As she begins telling the young girl about her own life, we are in flashback, back in her home in Gujarat where girls in ghaghra-cholis and ethnic silver jewelry are dancing the garba. The camera follows Ganga, the pretty, young daughter of a barrister, as she elopes mid-song with a boy on the promise of a role in a film but lands up in Kamathipura. Sold to a brothel run by Sheela Madam (Seema Bhargava Pahwa) — a grisly gargoyle with dark maroon lipstick — she must now do as she is told.
We have all visited many Bollywood brothels. The majestic, Mughal ones in Lucknow, the garish ones of the Seventies and Eighties, the ones that promise Amar Prem, and the grimy, seedy ones in busy cities. In almost all of these we have seen girls being forced into prostitution, and later watched them standing outside brothels, their bosom thrust out, making titillating gestures.
Bhansali uses all the tropes of this stock filmy scene, but stages the transformation of young Ganga into Gangubai as a haunting moment of human tragedy. It’s a brief masterclass in how to put some power back in filmy clichés.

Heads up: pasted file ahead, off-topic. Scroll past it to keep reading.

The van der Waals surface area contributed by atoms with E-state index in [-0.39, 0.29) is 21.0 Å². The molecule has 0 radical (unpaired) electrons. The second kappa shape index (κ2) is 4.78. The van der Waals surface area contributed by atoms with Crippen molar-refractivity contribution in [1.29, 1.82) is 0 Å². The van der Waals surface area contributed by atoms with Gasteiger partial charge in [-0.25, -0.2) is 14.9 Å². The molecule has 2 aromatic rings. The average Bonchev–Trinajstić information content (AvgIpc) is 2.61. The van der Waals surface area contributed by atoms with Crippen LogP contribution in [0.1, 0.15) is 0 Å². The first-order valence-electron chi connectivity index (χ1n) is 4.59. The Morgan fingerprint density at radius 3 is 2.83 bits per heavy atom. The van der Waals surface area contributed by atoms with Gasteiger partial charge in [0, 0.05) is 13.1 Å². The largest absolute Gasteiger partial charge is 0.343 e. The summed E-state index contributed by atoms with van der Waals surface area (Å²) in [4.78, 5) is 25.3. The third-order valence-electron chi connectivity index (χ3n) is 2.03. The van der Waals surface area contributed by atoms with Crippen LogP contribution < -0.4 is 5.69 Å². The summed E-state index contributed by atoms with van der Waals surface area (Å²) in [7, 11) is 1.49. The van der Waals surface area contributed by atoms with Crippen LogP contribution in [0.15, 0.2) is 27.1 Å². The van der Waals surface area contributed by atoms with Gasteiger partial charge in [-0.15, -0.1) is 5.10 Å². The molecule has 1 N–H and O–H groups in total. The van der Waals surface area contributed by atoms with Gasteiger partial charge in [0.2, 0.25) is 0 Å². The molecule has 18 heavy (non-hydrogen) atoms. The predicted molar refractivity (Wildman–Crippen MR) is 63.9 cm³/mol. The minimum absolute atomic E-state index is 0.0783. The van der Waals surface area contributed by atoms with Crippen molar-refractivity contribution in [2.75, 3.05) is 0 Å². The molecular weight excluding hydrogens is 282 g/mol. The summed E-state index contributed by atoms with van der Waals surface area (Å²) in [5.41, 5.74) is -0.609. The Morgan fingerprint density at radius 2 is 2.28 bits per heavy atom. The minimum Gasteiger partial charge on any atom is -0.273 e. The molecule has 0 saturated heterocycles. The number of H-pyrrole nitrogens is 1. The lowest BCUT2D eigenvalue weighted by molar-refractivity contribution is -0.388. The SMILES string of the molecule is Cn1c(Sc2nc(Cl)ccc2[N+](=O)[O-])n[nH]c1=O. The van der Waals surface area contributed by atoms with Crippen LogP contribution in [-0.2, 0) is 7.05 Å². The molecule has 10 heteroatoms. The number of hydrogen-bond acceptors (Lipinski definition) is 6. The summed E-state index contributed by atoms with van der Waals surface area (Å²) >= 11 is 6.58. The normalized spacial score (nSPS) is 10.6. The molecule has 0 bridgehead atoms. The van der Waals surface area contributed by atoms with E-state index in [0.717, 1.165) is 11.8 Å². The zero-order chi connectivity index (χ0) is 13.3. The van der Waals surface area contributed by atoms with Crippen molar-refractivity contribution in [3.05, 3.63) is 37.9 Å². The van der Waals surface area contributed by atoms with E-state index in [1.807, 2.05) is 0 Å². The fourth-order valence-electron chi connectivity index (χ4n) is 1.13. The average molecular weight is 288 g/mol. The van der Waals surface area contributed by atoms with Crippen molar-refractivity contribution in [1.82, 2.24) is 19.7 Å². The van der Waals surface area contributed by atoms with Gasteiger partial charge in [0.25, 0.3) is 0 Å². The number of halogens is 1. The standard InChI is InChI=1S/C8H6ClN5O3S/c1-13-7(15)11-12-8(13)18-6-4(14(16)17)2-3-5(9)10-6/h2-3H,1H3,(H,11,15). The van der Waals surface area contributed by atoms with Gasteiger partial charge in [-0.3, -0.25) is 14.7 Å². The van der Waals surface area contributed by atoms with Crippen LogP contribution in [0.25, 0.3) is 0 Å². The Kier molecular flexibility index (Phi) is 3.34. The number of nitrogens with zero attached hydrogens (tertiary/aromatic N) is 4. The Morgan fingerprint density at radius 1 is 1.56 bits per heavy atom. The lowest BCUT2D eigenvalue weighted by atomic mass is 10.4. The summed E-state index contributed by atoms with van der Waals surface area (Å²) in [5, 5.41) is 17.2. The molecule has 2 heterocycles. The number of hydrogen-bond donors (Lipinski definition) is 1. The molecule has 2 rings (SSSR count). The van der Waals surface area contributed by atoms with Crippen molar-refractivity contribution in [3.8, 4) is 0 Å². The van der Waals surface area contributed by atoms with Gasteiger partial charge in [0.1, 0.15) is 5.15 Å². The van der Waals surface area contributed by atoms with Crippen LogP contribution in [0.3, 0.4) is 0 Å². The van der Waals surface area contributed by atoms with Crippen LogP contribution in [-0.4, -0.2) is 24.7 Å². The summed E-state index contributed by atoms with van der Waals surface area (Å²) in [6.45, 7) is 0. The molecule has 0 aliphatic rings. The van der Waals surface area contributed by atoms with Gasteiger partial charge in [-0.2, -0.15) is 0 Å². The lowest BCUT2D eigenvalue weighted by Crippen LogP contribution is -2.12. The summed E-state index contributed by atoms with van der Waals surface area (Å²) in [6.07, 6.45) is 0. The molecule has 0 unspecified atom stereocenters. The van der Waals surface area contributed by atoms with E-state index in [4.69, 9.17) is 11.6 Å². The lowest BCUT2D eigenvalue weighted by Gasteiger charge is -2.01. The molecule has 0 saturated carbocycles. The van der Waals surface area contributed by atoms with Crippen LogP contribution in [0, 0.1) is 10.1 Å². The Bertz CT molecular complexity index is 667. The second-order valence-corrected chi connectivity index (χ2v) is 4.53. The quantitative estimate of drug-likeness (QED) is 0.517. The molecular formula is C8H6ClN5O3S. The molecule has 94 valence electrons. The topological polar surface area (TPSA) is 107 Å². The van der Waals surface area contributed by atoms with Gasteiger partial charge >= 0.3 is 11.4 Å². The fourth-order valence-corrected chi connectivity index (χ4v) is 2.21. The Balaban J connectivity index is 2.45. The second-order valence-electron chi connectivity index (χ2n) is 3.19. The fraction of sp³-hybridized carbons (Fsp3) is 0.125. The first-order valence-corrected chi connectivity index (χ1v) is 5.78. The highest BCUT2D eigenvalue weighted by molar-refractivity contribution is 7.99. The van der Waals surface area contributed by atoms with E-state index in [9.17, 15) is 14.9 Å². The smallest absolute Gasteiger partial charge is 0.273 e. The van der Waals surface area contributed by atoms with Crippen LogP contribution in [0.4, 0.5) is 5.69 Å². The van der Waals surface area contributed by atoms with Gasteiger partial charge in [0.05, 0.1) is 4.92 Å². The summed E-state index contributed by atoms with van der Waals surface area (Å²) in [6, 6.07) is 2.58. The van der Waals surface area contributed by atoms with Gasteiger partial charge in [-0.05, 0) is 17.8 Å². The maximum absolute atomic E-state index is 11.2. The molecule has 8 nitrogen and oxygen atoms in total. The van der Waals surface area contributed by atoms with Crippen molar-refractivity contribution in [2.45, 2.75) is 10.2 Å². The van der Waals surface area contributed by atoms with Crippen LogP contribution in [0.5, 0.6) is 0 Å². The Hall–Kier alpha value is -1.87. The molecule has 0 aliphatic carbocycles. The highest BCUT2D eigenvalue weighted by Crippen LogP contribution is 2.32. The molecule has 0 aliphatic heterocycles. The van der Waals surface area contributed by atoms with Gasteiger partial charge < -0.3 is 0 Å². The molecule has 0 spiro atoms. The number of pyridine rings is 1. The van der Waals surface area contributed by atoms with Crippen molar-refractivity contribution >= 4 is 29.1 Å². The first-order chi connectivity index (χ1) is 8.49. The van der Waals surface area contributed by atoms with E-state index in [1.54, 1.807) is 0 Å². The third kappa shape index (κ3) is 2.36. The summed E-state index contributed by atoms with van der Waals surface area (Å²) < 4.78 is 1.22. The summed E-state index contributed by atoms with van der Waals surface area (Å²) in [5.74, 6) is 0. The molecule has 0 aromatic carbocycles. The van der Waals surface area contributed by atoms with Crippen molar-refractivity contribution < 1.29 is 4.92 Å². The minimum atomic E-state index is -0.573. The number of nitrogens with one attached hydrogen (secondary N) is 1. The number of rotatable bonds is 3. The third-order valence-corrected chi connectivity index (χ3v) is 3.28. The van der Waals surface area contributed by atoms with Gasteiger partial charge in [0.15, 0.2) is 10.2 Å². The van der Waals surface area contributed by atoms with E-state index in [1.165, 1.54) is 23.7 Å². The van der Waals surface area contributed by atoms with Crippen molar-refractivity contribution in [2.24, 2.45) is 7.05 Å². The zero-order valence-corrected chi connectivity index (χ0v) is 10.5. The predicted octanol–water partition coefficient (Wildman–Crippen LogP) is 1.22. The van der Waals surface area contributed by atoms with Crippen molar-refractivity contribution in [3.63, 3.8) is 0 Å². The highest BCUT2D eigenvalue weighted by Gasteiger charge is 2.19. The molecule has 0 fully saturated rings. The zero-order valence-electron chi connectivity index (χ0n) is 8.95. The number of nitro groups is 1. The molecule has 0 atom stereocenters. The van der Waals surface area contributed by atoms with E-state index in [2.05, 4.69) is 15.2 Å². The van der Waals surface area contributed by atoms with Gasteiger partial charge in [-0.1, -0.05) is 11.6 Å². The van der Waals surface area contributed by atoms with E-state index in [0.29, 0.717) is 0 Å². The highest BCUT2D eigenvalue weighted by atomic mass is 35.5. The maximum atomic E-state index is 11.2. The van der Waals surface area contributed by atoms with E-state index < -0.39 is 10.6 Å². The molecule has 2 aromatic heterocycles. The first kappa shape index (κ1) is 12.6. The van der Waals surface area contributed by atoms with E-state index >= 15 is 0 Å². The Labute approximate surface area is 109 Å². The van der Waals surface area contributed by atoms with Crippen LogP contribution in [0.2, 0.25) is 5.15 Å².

Bhansali’s film is based on the story of Gangubai Kathiawadi as told in Hussain S. Zaidi’s 2011 book, Mafia Queens of Mumbai. And he recounts the real life story of Ganga Harjivandas chronologically, but with flourishes and embellishments that are now his hallmark.
Gangubai’s rise, from prostitute to madam, begins when she is attacked by a customer. Her torso slashed from shoulder to stomach, she seeks the help of Karim Lala (Ajay Devgn) to settle scores. With that connection, and driven by her ambition and rage, she begins to grow in stature and clout. She first challenges Sheela and then Razia, Kamathipura’s powerful, transgender president (Vijay Raaz), to become the elected matriarch of Kamathipura, and lead the good fight for the rights of the 4,000 sex workers that, towards the end, brings her face to face with the Prime Minister.
In between taking swipes at her rivals and acquiring a Bentley, there is a cute romance with a young tailor, Afsaan (Shantanu Maheshwari). They play a corny, romantic game of teen patti and go on dates only for Gangubai to have clarity about the sort of touch she craves — the one that gives, doesn’t want.